WASHINGTON: President Joe Biden on Thursday (Apr 8) branded US gun violence an "epidemic" and an "international embarrassment" at a White House ceremony to unveil his first attempt at getting the problem under control.
"This is an epidemic, for God's sake, and it has to stop," he said, calling shootings "a public health crisis."
"It's an international embarrassment," the Democrat, flanked by Attorney General Merrick Garland and Vice President Kamala Harris, told Congress members and gun control activists in the Rose Garden.
"Enough prayers," Biden said. "Time for some action."
With Congress unable to agree on broad new regulations, like stricter background checks for gun buyers, Biden announced six executive measures which he said would help tamp down the crisis. Republicans immediately attacked the proposal, with the party's senior leader in the House of Representatives, Kevin McCarthy, warning of "unconstitutional overreach."
In addition to relatively modest moves on the politically hyper-sensitive issue, Biden used his Rose Garden speech to announce the nomination of David Chipman, a gun-control proponent and former law enforcement officer, as head of the Bureau of Alcohol, Tobacco, Firearms and Explosives.
Reflecting the lack of unity in Washington around anything to do with firearms restrictions, the ATF - a key agency in the fight against gun violence - has not had a Senate-confirmed director since 2015.
Biden's six measures included a proposed rule to "stop proliferation of ghost guns," as firearms built from home kits are known. The White House says these homemade weapons are especially of concern because they have no serial numbers and cannot be traced after being used in crimes.
Another proposed rule will be tightening regulations on arm braces designed to stabilise pistols, a device used by the man who killed 10 people in a Colorado grocery store last month. Under the rule, pistols with braces would be classified as short-barrelled rifles, putting them under stricter control.
Other measures include boosting support for agencies involved in tackling community violence and ordering the first comprehensive report on firearms trafficking in the United States since 2000.
Nearly 40,000 Americans die each year from shootings.
While mass shootings like recent killings in Colorado, Georgia and California attract most attention, more than half of the annual death toll is due to suicide.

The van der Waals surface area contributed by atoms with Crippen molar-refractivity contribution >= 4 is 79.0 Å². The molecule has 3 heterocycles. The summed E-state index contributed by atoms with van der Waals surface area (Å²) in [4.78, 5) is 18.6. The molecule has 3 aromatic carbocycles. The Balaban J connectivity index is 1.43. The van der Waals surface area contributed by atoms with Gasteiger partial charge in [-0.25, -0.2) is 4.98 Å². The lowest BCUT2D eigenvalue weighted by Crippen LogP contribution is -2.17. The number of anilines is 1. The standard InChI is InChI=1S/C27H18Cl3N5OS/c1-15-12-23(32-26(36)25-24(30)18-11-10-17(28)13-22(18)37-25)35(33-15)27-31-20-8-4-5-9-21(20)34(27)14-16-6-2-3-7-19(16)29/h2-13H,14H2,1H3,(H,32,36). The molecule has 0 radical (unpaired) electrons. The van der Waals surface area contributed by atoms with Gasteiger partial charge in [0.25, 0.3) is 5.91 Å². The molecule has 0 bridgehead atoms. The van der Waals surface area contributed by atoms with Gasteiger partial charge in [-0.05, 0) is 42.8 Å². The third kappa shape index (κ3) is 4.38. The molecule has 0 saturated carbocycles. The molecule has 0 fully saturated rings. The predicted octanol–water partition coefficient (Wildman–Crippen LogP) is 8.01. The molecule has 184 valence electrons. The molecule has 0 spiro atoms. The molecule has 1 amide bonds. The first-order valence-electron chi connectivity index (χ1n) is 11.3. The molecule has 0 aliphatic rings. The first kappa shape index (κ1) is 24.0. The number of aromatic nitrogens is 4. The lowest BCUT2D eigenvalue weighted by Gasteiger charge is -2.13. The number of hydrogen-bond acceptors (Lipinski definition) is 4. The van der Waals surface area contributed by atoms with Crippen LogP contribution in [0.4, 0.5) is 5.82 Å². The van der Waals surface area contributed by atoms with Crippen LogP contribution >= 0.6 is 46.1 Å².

BIDEN: BAN 'ASSAULT WEAPONS'
Biden said his proposals were just a start and urged Congress to take on far-reaching measures, like added background checks and ending the sale of powerful rifles often used in mass killings.
"I know that the conversation about guns in this country can be a difficult one. But even here, there is much more common ground than anyone would believe," he said.
"The idea that we have so many people dying every single day from gun violence in America is a blemish on our character as a nation."
Despite Biden's appeal, there is ferocious opposition to banning powerful weapons like the AR-15, a semi-automatic resembling the US military M16 rifle.
It has become notorious as both the tool of choice in many mass shootings and a hugely popular item for sports shooters and legal gun enthusiasts.
Biden successfully backed an assault weapons ban in 1994 when he was a senator. The law expired a decade later, however, and has never been renewed, with Republicans increasingly rigid in opposing what they depict as an attack on the more than two centuries-old constitutional right of citizens to have weapons.
"President Biden's executive actions today do two things: appease the far left and infringe upon our Second Amendment right to bear arms," Representative Robert Aderholt of Alabama tweeted, echoing the skepticism of numerous Republicans.
"They want to take your guns," said another Republican lawmaker, Ohio's Jim Jordan.
McCarthy vowed his party would "strongly oppose and pursue every option - be it legislative or judicial - to protect the right to keep and bear arms."
In March, after the shooting spree in Colorado, Biden said he wanted Congress to pass "common sense steps" to restrict firearms. But asked whether he could get enough votes, he replied: "I don't know."